Oregon baseball: Several signs of light in losing effort for Ducks’ first Pac-12 game

Oregon infielder Scott Heineman (6) runs toward first base before being putted during the bottom of the sixth inning. The Oregon Ducks host the USC Trojans at PK Park in Eugene, Ore. on Friday, March 14. (Taylor Wilder/Emerald)

Oregon infielder Scott Heineman (6) runs toward first base before being putted during the bottom of the sixth inning. The Oregon Ducks host the USC Trojans at PK Park in Eugene, Ore. on Friday, March 14. (Taylor Wilder/Emerald)

Posted by Victor Flores on Friday, Mar. 14 at 10:33 pm.

The normally sure-handed Tyler Baumgartner was having a rough defensive night, but he didn’t do anything egregious  going into the eighth inning. The right fielder missed a catchable ball on a diving effort in the first inning and bobbled a ball off the wall in the third inning during a run-scoring play, but the first play didn’t prove costly and the second might not have have changed the outcome of the play.

But a third play in the eighth inning might have cost the Ducks their Pac-12 opener against USC Friday night.

USC third baseman Kevin Swick skied a shallow fly ball to right field, and Baumgartner camped under it. But as the ball approached the earth, Baumgartner completely whiffed on the catch. The error would’ve been ugly had no runners been on base, but unfortunately for Oregon, USC had runners on second and third. The runner on third, Garrett Stubbs, scored on the play, giving the Trojans a decisive third run and a two-run lead. They ended up beating Oregon 3-2.

“I think he (Baumgartner) had a lot of things going on in his mind,” said head coach George Horton about the error in the eighth. “Is he going to throw it? Where is he going to throw it? I don’t know, you’d have to ask him. But he’s a tremendous baseball player. That’s not going to happen to him very often.”

Horton had several instances of this positive attitude in his postgame media session. While he acknowledged the disappointment of the loss, he saw the multitude of bright spots that encourage him going forward.

The Ducks had three more hits than the Trojans and bounced back after a rough start against USC starting pitcher Wyatt Strahan. While Strahan still probably put together his best start all season (7.2 innings pitched, one earned run, one walk, seven strikeouts), the Ducks strung together seven hits and nearly ruined the night for the junior, whose fastball sat in the mid-90s all game and touched 97 miles per hour on a strikeout of Mitchell Tolman.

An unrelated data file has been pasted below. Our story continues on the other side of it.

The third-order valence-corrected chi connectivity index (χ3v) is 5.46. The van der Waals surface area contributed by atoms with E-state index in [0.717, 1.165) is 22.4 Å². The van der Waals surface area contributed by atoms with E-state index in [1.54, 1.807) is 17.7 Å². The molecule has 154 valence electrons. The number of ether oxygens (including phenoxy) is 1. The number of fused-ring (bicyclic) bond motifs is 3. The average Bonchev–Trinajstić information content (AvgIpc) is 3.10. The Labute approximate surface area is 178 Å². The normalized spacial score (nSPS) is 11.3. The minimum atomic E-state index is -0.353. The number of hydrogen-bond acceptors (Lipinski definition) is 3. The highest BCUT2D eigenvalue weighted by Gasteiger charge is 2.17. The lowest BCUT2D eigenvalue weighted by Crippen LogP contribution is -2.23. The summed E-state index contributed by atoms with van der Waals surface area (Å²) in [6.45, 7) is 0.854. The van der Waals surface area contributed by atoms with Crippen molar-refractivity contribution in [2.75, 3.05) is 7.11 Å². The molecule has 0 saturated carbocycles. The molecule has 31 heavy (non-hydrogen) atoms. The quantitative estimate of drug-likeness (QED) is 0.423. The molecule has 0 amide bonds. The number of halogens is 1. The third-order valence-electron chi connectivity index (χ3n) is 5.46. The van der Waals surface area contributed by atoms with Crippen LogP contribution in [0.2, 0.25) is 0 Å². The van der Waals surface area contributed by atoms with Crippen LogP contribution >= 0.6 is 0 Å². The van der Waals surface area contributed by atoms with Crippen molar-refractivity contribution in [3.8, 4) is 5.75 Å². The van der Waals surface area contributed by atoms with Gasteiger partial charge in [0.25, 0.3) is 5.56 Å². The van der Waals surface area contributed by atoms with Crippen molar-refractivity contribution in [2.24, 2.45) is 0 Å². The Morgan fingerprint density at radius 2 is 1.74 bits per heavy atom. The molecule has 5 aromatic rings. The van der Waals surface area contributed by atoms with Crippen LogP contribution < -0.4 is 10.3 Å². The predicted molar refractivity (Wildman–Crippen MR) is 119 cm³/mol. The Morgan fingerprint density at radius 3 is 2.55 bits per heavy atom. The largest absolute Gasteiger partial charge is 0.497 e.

“Later in the game, he (Strahan) died down a little bit,” Tolman said. “But I don’t think we took advantage as much as we should have and we were just chasing a bit too much.”

The brightest spots in the lineup were Mitchell Tolman (2-for-3, one walk), Shaun Chase (2-for-2) and Kyle Garlick (1-for-4, two RBI). Garlick extended his hitting streak to 14 games, which is an Oregon record since the team was reinstated in 2009.

“I love building the stats and everything,” Garlick said, “but I’d much rather have gotten the win tonight than have the streak go on.”

Third baseman Scott Heineman, who missed the previous nine games, returned to the lineup Friday night and hit well, going 1-for-4 with a smoked line drive in the seventh that found center fielder Timmy Robinson’s glove. Heineman did tweak his left shoulder on a swing a couple of pitches before the lineout, but he played the final two innings.

“Hopefully he can play tomorrow,” Horton said. “He looked pretty good to me other than swinging and missing that one time and feeling (shoulder pain) a little bit.”

Aaron Payne was declared day-to-day by Horton on Wednesday and he said postgame that Payne was expected to be the designated hitter Friday night. Surprisingly, Payne said he was good to go at second base and the Oregon coaching staff decided to let him play.

“That was a real bright spot that he was able to play defense for us,” Horton said.

This is without even mentioning the solid, albeit inconsistent, start from Tommy Thorpe and good showings from relievers Garrett Cleavinger and Jake Reed.

The Ducks certainly didn’t play a great game. But even the defensive woes aren’t too worrisome considering the main player at fault, Baumgartner, is a good overall fielder. If the Ducks continue to play games like this in Pac-12 play, it’s doubtful the outcomes will be as disappointing as they were tonight.

“I like the way my team responded. We didn’t get it done, we didn’t win, we didn’t come back and tie it, but I like the response.”

Follow Victor Flores on Twitter @vflores415